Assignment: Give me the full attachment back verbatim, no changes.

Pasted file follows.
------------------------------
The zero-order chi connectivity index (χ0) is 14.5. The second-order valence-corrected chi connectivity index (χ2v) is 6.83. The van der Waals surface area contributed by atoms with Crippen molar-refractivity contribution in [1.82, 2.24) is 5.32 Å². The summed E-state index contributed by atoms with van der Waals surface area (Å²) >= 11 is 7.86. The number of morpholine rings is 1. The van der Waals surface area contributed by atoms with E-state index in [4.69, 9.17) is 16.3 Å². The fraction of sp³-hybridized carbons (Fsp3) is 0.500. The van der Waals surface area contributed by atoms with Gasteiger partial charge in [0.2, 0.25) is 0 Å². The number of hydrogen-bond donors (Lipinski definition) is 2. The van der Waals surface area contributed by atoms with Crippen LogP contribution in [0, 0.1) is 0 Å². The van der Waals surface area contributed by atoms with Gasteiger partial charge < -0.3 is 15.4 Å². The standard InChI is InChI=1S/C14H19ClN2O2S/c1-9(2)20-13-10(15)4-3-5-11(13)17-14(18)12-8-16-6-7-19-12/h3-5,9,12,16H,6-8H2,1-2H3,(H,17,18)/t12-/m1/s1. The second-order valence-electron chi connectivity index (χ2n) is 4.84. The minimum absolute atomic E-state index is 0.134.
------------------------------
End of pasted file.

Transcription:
The zero-order chi connectivity index (χ0) is 14.5. The second-order valence-corrected chi connectivity index (χ2v) is 6.83. The van der Waals surface area contributed by atoms with Crippen molar-refractivity contribution in [1.82, 2.24) is 5.32 Å². The summed E-state index contributed by atoms with van der Waals surface area (Å²) >= 11 is 7.86. The number of morpholine rings is 1. The van der Waals surface area contributed by atoms with E-state index in [4.69, 9.17) is 16.3 Å². The fraction of sp³-hybridized carbons (Fsp3) is 0.500. The van der Waals surface area contributed by atoms with Gasteiger partial charge in [0.2, 0.25) is 0 Å². The number of hydrogen-bond donors (Lipinski definition) is 2. The van der Waals surface area contributed by atoms with Crippen LogP contribution in [0, 0.1) is 0 Å². The van der Waals surface area contributed by atoms with Gasteiger partial charge < -0.3 is 15.4 Å². The standard InChI is InChI=1S/C14H19ClN2O2S/c1-9(2)20-13-10(15)4-3-5-11(13)17-14(18)12-8-16-6-7-19-12/h3-5,9,12,16H,6-8H2,1-2H3,(H,17,18)/t12-/m1/s1. The second-order valence-electron chi connectivity index (χ2n) is 4.84. The minimum absolute atomic E-state index is 0.134.